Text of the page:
Wednesday, 18 July 2012

Tips for better holiday photographs













A few weekends ago we sailed to a desert island where the sun shone bright. We built castles in the sand and searched for sea life in rock pools. Precious family time - that will live long in our memories.

Our childhood is made up of precious moments that are often recalled by photographs. Family holidays and days out are some of the fondest childhood memories we all have, whether it’s of a rainy trip to the zoo or building sandcastles on the beach – looking at a photograph brings it all back to life.

So how do you transform an ordinary snap in to a photograph that really captures the moment? I hope the following will help you take better photographs whether you are at home or away…

Get to know your camera

The main thing, whether you are using a camera phone, point and shoot, or a digital SLR, is to understand how it works and the only way you can get to know your camera is by playing around with it. When you start off don’t worry about capturing the perfect photograph – you will learn just as much from your mistakes as your successes.
Test the different settings: portrait mode or ‘aperture priority’ is great to draw attention to your subject by blurring the background. If your little one is full of energy and wants to run around you will need a fast shutter speed; sports mode will help capture the action.

See the light

We all love bright, sunny days but squinting into the sunshine doesn’t make for a pretty picture - try and look for open shade and position your family in the soft even light it provides. When shooting indoors switch off your flash and position your subject facing a window– using the flash will create harsh and unflattering light.

Get down with the kids

Scoop down to your child's eye level and see things from their perspective. You’ll get better expressions and they’ll engage with you more. Move with them and play around with the angle to get interesting and dynamic images.

Don't be a poser

Older children may want to put on a show for the camera – although big cheesy grins can look fun - try and shoot your photos candidly. Stand back and capture your children naturally without them looking at the camera, a zoom lens can help. It’s really important to me as a mum and a photographer to capture families as they really are without them posing for the camera.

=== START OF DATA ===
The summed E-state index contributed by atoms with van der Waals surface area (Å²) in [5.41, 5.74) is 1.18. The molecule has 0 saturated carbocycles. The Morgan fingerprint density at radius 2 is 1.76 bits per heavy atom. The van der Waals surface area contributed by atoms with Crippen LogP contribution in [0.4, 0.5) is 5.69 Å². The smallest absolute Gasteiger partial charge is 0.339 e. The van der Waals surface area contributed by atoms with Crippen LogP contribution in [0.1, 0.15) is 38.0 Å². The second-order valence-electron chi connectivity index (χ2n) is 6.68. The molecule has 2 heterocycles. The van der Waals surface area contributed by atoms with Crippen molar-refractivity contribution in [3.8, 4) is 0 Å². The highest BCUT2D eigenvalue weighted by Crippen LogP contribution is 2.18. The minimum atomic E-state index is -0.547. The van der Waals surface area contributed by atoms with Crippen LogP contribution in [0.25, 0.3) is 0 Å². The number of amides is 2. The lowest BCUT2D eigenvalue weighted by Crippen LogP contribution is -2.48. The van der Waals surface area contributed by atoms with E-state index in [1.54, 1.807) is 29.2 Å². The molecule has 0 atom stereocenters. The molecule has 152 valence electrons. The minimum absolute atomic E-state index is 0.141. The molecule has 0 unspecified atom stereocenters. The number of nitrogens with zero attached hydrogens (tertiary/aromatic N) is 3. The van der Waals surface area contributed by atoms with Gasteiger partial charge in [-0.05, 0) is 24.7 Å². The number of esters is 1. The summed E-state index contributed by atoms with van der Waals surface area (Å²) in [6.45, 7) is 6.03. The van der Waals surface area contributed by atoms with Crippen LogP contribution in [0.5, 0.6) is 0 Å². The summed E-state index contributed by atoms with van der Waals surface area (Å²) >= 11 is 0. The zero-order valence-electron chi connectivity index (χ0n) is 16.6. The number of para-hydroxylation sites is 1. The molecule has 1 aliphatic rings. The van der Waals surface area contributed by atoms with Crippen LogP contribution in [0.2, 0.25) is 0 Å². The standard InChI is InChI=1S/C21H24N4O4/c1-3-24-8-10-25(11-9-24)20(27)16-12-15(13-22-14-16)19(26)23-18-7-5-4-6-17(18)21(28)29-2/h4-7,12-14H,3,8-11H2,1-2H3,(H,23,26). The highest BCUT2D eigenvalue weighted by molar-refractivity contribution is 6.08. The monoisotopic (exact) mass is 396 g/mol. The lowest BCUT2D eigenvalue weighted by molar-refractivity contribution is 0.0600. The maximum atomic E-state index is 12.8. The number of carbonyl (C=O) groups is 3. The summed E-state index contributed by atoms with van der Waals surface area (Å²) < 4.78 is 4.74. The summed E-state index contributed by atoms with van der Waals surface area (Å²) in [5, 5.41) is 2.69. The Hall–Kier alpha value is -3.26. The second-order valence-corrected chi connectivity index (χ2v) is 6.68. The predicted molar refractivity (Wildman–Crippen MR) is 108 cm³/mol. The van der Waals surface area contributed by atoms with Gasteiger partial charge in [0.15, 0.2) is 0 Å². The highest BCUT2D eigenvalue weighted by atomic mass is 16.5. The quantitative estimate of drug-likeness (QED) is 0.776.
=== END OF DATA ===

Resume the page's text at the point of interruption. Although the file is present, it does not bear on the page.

Be composed

Thinking about the composition of your photograph will make a huge difference to the end result. A good tip is to divide the frame into thirds and position the subject off centre, the photograph will be more interesting than with the subject in the middle of the frame.

Get in the picture

You don’t want to look at the photos in 20 years’ time and be asked “Where are you Mummy?” Involve the kids and let them have a go pressing the shutter. You’ll also get a different perspective if the whole family takes the shots. Use the self-timer and ask fellow tourists to take photos of you all or consider hiring a professional if you want to capture the entire family together.

Capture the big and small things

Remember to capture not only photos of your children but also your surroundings, the local sights, landscapes and the tiny details – your names written in the sand, your favourite local food, the small things that tell the story of your time together.

Make it fun

Capture your children doing what they like doing best and you’ll get them at their best - Kite flying in the park, baking cakes or feeding the ducks. Some children don’t like to be photographed so get them involved in choosing locations and show them the photos you’ve just taken on the screen rather than pointing the camera at them the entire time. If it’s not happening respect that and try again another time.

Enjoy your photos

Print your photos – don’t let them sit unloved on your computer. Think of imaginative ways to display them such as in a photo book or framed collage. It’s important to preserve these memories for future generations to enjoy – we’ve all been able to enjoy the old black and white family photos of our grandparents. Your grandchildren won’t have the same pleasure if your photos are lost on a CD that can’t be opened.

These pointers should help you improve your technique but the most important thing is spending time together and enjoying capturing it all on camera – have fun!

To book a session call me on 07941 967764 or visit my website.
All photographs are copyright Jess Morgan Photography. Jess Morgan Photography specialises in the natural-light photography of babies, toddlers, children and families in West London and Surrey (Richmond upon Thames, St Margarets, Twickenham, Teddington, Hampron, West Molesey, Kingston upon Thames, Surbiton, Kew, Chiswick, Barnes, East Sheen, Putney, Fulham, Wimbledon, Dorking, Esher, Weybridge and Cobham)

Tuesday, 3 July 2012

David {newborn family photography in Wimbledon, West London}

























Oh, how honoured I am to be able to capture such special and tender moments in a new life.

To book a session call me on 07941 967764 or visit my website.
All photographs are copyright Jess Morgan Photography. Jess Morgan Photography specialises in the natural-light photography of babies, toddlers, children and families in West London and Surrey (Richmond upon Thames, St Margarets, Twickenham, Teddington, Hampron, West Molesey, Kingston upon Thames, Surbiton, Kew, Chiswick, Barnes, East Sheen, Putney, Fulham, Wimbledon, Dorking, Esher, Weybridge and Cobham)
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